Does the Brexit deal keep us safe?

As the UK’s last European commissioner, I know how welcome it is that a deal was struck—and how much remains to be done

January 05, 2021
Photo: Julian King was European Commissioner for the Security Union until late last year. Photo: DPA/PA Images
Photo: Julian King was European Commissioner for the Security Union until late last year. Photo: DPA/PA Images

The threats we face from terrorism, serious crime and cyberattacks did not disappear on 1st January. Those wishing the UK harm, non-state and state actors alike, didn’t declare a truce after Brexit. They don’t particularly distinguish between members and non-members of the EU.   

But how we tackle those threats will change.

Over the last decade or so, the UK put a lot of effort into working with our European partners to counter shared threats. Not only through the EU: Nato has taken on a bigger role in addressing some of these challenges; cooperation between intelligence services has strengthened outside the EU framework; bilateral cooperation remains very important. But a lot has been done with the European Union.  

So what happens with Brexit? Well, there’s a deal, which is much better than the alternative of no deal. That would have meant a brutal break in cooperation between our police forces, prosecutors, border guards and their European colleagues, with the UK unplugged overnight from the sharing of law enforcement information across Europe. The deal that’s been agreed is very much worth having but leaves our security relationship dialled down. So how did we get here and what difficulties remain? 

Things might have gone differently. Theresa May spoke powerfully about post-Brexit cooperation on internal and international security at the Munich Security Conference in 2018. But the EU reacted with caution to ideas of a separate agreement on security; it wanted one overarching EU/UK deal. At the same time, some on the EU side felt the Brits were seeking to use security cooperation as leverage in the wider negotiations. Boris Johnson’s government made clear it wasn't interested in structured cooperation on foreign policy and international security, and insisted on there being no role for the European Court of Justice. For a while it looked like negotiations on security were stuck, with the EU seeking detailed commitments on the protection of fundamental rights and personal data, going beyond what it asked of some other non-EU countries.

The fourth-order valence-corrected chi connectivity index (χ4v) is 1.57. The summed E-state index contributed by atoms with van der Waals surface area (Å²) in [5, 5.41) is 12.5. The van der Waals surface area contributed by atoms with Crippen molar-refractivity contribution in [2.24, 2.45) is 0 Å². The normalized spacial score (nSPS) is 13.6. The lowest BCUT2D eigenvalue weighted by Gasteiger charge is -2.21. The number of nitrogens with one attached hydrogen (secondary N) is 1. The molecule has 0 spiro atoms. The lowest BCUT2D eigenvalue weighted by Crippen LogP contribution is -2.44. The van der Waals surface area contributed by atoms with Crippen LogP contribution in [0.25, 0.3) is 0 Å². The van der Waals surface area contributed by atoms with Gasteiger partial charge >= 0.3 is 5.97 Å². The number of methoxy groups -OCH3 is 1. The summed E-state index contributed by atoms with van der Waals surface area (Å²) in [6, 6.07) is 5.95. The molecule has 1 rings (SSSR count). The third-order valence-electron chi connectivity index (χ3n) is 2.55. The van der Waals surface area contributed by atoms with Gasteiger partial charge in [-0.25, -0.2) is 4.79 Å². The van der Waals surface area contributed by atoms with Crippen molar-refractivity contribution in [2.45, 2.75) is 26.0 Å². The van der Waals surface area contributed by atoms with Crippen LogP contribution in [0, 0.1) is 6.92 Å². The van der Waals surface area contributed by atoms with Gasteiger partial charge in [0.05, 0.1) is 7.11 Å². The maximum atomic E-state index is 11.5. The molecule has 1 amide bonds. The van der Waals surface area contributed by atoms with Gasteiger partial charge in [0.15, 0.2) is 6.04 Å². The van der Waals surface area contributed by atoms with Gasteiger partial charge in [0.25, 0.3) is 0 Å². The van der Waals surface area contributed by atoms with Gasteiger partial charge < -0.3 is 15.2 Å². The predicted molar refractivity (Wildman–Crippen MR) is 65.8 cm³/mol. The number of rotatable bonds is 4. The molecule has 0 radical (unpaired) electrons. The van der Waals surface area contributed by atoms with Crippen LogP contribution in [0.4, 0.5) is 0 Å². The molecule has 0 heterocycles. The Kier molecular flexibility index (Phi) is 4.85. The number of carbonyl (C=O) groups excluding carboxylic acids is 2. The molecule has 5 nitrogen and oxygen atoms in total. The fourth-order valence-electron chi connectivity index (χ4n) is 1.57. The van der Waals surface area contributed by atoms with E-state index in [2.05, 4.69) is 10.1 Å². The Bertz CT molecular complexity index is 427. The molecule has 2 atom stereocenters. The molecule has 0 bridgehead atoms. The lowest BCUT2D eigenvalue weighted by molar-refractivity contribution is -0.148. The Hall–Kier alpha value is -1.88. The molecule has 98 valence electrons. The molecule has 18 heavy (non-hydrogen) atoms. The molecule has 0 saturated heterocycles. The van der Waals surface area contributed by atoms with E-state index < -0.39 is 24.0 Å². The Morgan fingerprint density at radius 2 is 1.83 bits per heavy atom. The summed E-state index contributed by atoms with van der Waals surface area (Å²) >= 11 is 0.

In the end, the two sides agreed to find a way forward on the cross-cutting issues which matched the level of practical cooperation envisaged. The EU accepted that the ECJ’s writ wouldn’t run in Britain after 2020, which set a limit on the kind of cooperation that was possible. Both sides made it a condition of continued cooperation that the other would uphold fundamental rights, while respecting the independence of the different legal systems. Security is part of the wider deal, but with its own governance, suspension, termination and review clauses. The issue of personal data was rolled forward while the European data authorities continue their separate consideration of whether UK protections are adequate.   

This unlocked an agreement which goes further than some had expected. But it is not plain sailing from here.